Friday, December 07, 2007

Report Says Developing Countries Need to Curtail Carbon Emissions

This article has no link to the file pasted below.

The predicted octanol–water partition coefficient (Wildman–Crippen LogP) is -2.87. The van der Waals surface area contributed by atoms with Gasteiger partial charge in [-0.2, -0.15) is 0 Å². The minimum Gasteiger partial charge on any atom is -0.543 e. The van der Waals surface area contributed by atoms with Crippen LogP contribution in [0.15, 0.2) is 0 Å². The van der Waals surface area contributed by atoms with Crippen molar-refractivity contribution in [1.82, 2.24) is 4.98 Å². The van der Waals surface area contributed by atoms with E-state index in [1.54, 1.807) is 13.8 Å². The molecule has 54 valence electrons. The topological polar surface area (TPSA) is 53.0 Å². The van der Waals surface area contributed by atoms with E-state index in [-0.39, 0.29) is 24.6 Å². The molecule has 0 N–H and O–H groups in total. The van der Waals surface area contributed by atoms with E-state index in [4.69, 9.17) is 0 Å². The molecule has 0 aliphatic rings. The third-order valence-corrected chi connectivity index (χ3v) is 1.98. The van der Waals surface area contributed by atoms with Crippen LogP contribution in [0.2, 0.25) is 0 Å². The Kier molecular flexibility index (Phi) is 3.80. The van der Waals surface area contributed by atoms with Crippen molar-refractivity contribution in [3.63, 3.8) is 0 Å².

The idea that severe climate change can be prevented by developed countries sharply cutting back on carbon emissions while developing countries continue to increase emissions to lift their populations out of poverty has been dealt a blow by a report from the Center for Global Development which concluded that the developing countries too must back and soon. According to, the report, which has the long title of “Another Inconvenient Truth: A Carbon-Intensive South Faces Environmental Disaster, No Matter What the North Does,” found that even if emissions from the North suddenly dropped to zero emissions from the South alone would drive atmospheric carbon dioxide levels past 450 ppm by 2060, generally regarded as the point where climate change has catastrophic consequences. The lead author, David Wheeler, is quoted as saying that “Our results reveal the dangerous fallacy in the notion that the South can utilize carbon-intensive growth to dramatically increase incomes--a kind of last-minute, fossil-fueled development push--before the onset of catastrophic climate change.” To make matters worse, Wheeler claims that the conclusions of the report are on the conservative side because it only included carbon dioxide emissions, leaving out other greenhouse gases and the effects of positive feedbacks. All in all, it is a grim picture that emerges as the meeting about what do to after the Kyoto Protocol ends takes place in Bali, Indonesia.

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